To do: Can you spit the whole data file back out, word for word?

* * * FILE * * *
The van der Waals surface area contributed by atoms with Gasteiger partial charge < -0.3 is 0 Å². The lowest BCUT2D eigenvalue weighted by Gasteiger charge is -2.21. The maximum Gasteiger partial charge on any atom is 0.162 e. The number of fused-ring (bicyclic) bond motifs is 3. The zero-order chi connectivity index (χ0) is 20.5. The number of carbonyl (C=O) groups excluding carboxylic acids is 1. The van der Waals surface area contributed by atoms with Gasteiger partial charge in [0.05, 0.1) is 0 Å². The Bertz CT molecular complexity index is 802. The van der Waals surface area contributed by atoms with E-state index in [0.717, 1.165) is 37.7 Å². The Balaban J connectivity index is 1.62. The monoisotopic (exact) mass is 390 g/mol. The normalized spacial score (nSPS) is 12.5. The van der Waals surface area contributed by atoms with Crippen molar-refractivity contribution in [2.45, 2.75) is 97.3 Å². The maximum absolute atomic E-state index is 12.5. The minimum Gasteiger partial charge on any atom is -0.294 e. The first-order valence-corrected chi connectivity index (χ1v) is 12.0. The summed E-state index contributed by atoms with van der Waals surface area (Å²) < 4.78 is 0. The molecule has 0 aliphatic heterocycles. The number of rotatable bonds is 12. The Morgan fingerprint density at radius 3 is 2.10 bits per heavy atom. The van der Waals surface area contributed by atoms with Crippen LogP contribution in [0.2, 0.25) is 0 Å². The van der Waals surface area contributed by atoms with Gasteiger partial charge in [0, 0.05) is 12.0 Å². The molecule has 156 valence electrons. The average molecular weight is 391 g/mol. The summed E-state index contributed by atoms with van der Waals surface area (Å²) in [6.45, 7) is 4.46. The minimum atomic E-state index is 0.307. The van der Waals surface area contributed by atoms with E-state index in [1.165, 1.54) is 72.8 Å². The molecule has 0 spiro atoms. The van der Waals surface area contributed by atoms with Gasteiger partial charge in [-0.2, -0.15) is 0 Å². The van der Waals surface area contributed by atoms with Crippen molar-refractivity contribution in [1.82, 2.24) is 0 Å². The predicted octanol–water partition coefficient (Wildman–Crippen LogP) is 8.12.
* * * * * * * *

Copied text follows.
The van der Waals surface area contributed by atoms with Gasteiger partial charge < -0.3 is 0 Å². The lowest BCUT2D eigenvalue weighted by Gasteiger charge is -2.21. The maximum Gasteiger partial charge on any atom is 0.162 e. The number of fused-ring (bicyclic) bond motifs is 3. The zero-order chi connectivity index (χ0) is 20.5. The number of carbonyl (C=O) groups excluding carboxylic acids is 1. The van der Waals surface area contributed by atoms with Gasteiger partial charge in [0.05, 0.1) is 0 Å². The Bertz CT molecular complexity index is 802. The van der Waals surface area contributed by atoms with E-state index in [0.717, 1.165) is 37.7 Å². The Balaban J connectivity index is 1.62. The monoisotopic (exact) mass is 390 g/mol. The normalized spacial score (nSPS) is 12.5. The van der Waals surface area contributed by atoms with Crippen molar-refractivity contribution in [2.45, 2.75) is 97.3 Å². The maximum absolute atomic E-state index is 12.5. The minimum Gasteiger partial charge on any atom is -0.294 e. The first-order valence-corrected chi connectivity index (χ1v) is 12.0. The summed E-state index contributed by atoms with van der Waals surface area (Å²) < 4.78 is 0. The molecule has 0 aliphatic heterocycles. The number of rotatable bonds is 12. The Morgan fingerprint density at radius 3 is 2.10 bits per heavy atom. The van der Waals surface area contributed by atoms with Crippen LogP contribution in [0.2, 0.25) is 0 Å². The van der Waals surface area contributed by atoms with Gasteiger partial charge in [0, 0.05) is 12.0 Å². The molecule has 156 valence electrons. The average molecular weight is 391 g/mol. The summed E-state index contributed by atoms with van der Waals surface area (Å²) in [6.45, 7) is 4.46. The minimum atomic E-state index is 0.307. The van der Waals surface area contributed by atoms with E-state index in [1.165, 1.54) is 72.8 Å². The molecule has 0 spiro atoms. The van der Waals surface area contributed by atoms with Gasteiger partial charge in [-0.2, -0.15) is 0 Å². The van der Waals surface area contributed by atoms with Crippen molar-refractivity contribution in [1.82, 2.24) is 0 Å². The predicted octanol–water partition coefficient (Wildman–Crippen LogP) is 8.12.